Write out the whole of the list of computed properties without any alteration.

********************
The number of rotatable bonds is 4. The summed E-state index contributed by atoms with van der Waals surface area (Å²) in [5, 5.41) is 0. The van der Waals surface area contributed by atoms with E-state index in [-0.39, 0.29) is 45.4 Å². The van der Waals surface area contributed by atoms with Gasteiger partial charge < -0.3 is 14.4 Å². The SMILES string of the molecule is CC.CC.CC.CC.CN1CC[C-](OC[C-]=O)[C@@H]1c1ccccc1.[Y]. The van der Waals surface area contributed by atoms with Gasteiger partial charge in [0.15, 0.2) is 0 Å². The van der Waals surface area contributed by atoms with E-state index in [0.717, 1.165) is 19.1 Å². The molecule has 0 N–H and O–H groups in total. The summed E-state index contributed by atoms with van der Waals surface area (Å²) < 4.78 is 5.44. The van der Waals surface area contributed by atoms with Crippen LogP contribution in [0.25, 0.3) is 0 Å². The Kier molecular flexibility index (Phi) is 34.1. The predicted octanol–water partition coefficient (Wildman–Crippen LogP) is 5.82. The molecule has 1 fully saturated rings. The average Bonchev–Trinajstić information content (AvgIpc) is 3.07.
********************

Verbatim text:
The number of rotatable bonds is 4. The summed E-state index contributed by atoms with van der Waals surface area (Å²) in [5, 5.41) is 0. The van der Waals surface area contributed by atoms with E-state index in [-0.39, 0.29) is 45.4 Å². The van der Waals surface area contributed by atoms with Gasteiger partial charge < -0.3 is 14.4 Å². The SMILES string of the molecule is CC.CC.CC.CC.CN1CC[C-](OC[C-]=O)[C@@H]1c1ccccc1.[Y]. The van der Waals surface area contributed by atoms with Gasteiger partial charge in [0.15, 0.2) is 0 Å². The van der Waals surface area contributed by atoms with E-state index in [0.717, 1.165) is 19.1 Å². The molecule has 0 N–H and O–H groups in total. The summed E-state index contributed by atoms with van der Waals surface area (Å²) < 4.78 is 5.44. The van der Waals surface area contributed by atoms with Crippen LogP contribution in [0.25, 0.3) is 0 Å². The Kier molecular flexibility index (Phi) is 34.1. The predicted octanol–water partition coefficient (Wildman–Crippen LogP) is 5.82. The molecule has 1 fully saturated rings. The average Bonchev–Trinajstić information content (AvgIpc) is 3.07.